BOB: As you know, my blog focuses on Audiobooks. The Undead Situation features the work of one of my favorite narrators, Kevin T. Collins. I know some authors like to get involved in the audio productions, while others are hands off. Also, some authors will not listen to their own audiobooks because they fear it will affect their voice, while others love listening, even going as far as saying it helps them in their writing. So, did you listen to the audiobook version of The Undead Situation? Did you have any thoughts, revelations, icky feelings, or anything of the sort about the production?
Eloise: I listened to about 70% of TUS before I couldn’t. Naturally the voice wasn’t I imagined for Cyrus, but that is sort of a given. After I got over the voice (and I really love the narrator, I just had to get used to it after the first twenty minutes) it was an icky, icky feeling. Having something read back to me like that made me point out all the errors in my own work, wince at certain words or things I thought were cool at the time but didn’t anymore, etc. By the time TUS was turned into an audio book it had been so long since I revisited that my writing had changed a lot. In that sense it was also a revelatory because I realized certain things I did and tried curbing them.
BOB: If you were not writing about Zombies, what would you be writing about?
Eloise: I would still be writing post-apocalyptic fiction, but just not with zombies. I’ve also considered branching out into regular old dramatic fiction, but it’s a twinkle in my eye. Rather than say what I’d be writing about, here are some things I know I won’t be writing: romance (just can’t do it), young adult (I can’t stop things from getting too violent), paranormal (I’m afraid of ghosts and would scare myself).
BOB: Is there one book on your shelf that your fans may be shocked to see there?
Eloise: Almost the entire collection of Little House on the Prairie books. Vintage. Up until a few years ago I read at least one every summer. When I was a teenager I’d read all of them in the summer.
BOB: If Zombies were infesting your neighborhood right now, and you only had time to grab one item from your room, what would the item be, and why?
Eloise: I’d definitely grab the .22 rifle and a ton of ammo. I don’t have a good bug out bag built so the rifle seems like the next best thing.
BOB: We have moved from a world where authors do more than just write, but now engage with their fans through social media on an almost daily basis. You blog, attend cons, post charming and often hilarious videos and engage with your fans in a meaningful and professional way. Is there anything about Zombie fandom that has surprised you? Also, feel free to share any cool interactions you may have with fans over the years.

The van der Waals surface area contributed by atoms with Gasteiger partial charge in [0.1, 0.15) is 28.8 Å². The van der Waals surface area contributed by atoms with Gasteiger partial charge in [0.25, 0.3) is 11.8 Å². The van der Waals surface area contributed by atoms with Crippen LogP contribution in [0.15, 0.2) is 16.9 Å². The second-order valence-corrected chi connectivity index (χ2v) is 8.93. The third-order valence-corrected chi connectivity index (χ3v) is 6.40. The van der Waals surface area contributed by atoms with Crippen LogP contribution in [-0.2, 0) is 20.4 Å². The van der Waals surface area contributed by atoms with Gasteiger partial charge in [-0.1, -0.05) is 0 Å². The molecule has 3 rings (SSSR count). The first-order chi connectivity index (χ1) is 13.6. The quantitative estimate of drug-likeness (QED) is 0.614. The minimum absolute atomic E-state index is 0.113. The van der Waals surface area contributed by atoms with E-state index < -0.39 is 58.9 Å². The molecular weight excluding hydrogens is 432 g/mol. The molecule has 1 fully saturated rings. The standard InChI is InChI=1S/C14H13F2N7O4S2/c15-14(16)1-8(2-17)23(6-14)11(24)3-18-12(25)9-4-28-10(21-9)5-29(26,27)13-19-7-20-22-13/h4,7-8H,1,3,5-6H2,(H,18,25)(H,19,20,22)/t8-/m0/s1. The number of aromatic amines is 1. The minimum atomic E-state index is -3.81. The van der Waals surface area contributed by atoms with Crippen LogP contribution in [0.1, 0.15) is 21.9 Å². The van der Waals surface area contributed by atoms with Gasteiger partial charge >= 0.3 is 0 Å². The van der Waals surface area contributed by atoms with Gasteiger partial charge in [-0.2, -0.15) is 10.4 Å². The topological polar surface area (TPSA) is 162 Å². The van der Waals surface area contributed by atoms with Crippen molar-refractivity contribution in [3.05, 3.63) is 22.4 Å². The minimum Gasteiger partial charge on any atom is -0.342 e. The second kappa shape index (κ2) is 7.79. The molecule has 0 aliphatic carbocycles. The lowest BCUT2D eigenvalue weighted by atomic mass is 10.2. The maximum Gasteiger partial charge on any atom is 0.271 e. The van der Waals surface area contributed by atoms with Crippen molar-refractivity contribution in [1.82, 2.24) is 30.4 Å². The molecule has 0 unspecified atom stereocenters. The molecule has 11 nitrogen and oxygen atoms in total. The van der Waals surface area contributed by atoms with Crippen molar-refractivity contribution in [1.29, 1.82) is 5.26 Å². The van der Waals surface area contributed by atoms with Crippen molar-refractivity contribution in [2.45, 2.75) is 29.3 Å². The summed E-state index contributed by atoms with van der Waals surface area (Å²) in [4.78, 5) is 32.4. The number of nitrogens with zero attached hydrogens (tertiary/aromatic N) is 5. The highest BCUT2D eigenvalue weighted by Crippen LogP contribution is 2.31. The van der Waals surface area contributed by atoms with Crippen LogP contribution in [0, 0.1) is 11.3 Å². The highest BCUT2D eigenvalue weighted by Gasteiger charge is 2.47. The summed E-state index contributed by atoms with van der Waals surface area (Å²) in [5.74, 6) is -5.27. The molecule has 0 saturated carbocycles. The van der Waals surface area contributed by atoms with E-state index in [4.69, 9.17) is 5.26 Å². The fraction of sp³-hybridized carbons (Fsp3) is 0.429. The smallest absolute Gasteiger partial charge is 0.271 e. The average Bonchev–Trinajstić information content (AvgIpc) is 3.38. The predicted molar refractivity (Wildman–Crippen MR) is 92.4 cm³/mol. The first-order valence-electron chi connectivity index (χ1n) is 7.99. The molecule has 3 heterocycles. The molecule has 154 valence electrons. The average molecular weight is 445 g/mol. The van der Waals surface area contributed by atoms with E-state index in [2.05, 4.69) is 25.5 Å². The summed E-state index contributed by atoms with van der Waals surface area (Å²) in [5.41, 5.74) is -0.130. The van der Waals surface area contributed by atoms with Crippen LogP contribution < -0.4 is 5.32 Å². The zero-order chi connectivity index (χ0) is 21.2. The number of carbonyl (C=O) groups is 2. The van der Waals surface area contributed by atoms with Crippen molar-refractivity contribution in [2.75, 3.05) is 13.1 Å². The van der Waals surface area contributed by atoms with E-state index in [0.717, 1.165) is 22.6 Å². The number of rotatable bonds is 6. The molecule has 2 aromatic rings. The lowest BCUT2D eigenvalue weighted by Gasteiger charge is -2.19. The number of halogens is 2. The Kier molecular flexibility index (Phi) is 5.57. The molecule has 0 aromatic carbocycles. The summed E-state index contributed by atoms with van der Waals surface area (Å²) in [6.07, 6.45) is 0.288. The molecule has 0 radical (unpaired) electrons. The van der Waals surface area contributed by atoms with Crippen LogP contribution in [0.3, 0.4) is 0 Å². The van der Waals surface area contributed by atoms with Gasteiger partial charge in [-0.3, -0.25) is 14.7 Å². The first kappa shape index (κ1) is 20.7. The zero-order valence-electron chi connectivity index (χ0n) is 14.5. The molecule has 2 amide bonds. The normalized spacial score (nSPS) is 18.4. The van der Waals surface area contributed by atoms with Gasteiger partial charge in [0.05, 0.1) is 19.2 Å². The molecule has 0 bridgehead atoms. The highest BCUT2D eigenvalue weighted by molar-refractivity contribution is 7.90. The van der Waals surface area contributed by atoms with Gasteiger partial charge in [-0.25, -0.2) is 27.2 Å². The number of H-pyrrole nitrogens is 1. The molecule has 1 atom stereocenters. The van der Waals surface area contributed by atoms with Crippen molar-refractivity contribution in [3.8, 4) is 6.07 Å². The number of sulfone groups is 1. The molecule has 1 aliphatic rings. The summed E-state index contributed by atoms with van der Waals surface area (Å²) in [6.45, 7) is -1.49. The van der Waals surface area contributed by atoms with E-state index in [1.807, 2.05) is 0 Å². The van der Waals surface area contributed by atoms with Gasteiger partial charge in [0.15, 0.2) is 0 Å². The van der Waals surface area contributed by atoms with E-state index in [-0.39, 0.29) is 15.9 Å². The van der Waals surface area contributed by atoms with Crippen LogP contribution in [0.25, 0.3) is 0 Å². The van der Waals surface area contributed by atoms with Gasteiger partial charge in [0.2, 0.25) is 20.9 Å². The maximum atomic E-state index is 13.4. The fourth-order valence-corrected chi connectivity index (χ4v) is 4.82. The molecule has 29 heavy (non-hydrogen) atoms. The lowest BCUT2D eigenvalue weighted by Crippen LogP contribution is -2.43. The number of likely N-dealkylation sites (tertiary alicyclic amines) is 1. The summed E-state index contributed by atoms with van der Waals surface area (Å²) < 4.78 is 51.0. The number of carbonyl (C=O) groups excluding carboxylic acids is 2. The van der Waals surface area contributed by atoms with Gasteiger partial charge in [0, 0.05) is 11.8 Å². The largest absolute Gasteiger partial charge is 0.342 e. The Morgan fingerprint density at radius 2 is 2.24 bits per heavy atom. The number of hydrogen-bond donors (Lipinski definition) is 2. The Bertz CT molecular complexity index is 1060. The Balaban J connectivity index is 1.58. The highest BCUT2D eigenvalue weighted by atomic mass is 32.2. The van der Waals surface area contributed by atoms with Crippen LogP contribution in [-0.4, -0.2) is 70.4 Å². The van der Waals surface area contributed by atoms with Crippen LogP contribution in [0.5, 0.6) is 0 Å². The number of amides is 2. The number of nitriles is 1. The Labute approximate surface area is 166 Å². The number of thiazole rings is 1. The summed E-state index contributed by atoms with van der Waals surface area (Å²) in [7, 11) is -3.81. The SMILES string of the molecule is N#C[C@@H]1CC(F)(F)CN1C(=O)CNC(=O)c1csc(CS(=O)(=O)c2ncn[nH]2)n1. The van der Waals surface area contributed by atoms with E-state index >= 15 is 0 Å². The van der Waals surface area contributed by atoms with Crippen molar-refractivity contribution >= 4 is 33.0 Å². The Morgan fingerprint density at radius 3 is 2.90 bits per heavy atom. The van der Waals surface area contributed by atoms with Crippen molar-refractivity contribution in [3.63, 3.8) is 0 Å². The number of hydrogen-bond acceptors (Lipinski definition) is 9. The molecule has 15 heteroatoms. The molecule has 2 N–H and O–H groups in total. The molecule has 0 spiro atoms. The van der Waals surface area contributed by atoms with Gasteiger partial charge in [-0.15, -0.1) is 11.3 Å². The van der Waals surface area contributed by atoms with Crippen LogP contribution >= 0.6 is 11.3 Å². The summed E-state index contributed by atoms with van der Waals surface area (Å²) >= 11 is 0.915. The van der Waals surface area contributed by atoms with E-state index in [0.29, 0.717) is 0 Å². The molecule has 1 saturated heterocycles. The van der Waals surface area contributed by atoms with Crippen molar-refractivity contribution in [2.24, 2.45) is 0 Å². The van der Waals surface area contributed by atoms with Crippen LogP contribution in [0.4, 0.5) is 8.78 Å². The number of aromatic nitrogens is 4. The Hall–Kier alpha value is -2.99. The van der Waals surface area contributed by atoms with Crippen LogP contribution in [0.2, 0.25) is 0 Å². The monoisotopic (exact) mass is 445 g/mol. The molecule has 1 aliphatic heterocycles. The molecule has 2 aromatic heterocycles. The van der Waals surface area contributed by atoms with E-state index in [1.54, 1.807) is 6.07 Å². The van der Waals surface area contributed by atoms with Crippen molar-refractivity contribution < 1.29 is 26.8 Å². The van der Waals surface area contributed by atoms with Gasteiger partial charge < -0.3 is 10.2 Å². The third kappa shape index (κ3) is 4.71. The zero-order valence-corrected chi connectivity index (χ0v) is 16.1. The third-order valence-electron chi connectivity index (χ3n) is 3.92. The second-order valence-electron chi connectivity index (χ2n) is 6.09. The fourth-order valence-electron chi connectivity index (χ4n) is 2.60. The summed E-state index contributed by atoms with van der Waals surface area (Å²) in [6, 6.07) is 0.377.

Eloise: One thing surprised me at first, in the absolute beginning of connecting with people, and it was only for a moment. When I first went to zomBcon my mom (I don’t think she’ll ever read this, but if she does, sorry mom!) was constantly going on about how people would be weird, mean, inconsiderate. That they were, for a lack of better words, freaks. It was offensive to me, of course, because wasn’t I a “freak” since I loved that stuff too and wrote about it? At the time I lived and breathed zombie books and movies. Anyway, she went to zomBcon with me and I had been nervous because I let her get to me, but right when I started meeting people it became obvious that they were the nicest people I had ever met. The sense of camaraderie (especially at zombie only events) is overwhelming. Everyone is nice, everyone is supportive and willing to talk. Like I said, it only surprised me for a second before the, “Well duh! Of course they’re awesome!” kicked in. Moral of the story? The people your mom calls “freaks” are the best people ever.
And I do have a fan interaction that, to this day, gives me a warm and fuzzy feeling. Almost two years ago a woman sent me this insanely long email about The Undead Situation. It was a mixture of praise and the most intense, blunt criticism I’d ever received. Ever. After I read it (it was at least two or three full word doc pages) I sat there, dazed. I sat on it for a day then emailed her back, thanking her for taking the time to email me and that her criticism was very helpful. We talked on and off for a while, then eventually I asked her if she wanted to beta read my sequel, maybe put some suggestions in here and there. Well, she ended up ripping every page apart. Every comment and edit was a brutal reality check. I loved every second of it. No beating around the bush. If she thought something sucked, she said so. After working with her I can safely say I became a better writer.
BOB: So, now that The Undead Haze is being released, what is next for you?
Eloise: I’m working on the last book in Cyrus’s trilogy and the last edition of Z Magazine. Don’t get your hopes up though; I’m a slow writer and it will be a while before The Undead End (my nickname for it) is finished. In the mean time I’m blogging, making videos, connecting with fans, and facing the “real world” now that college is over.
BOB: I want to thank you for taking the time to answer these questions. Any last words?
Eloise: Thanks! And…
Prepare for the apocalypse!
You can connect with Eloise J Knapp: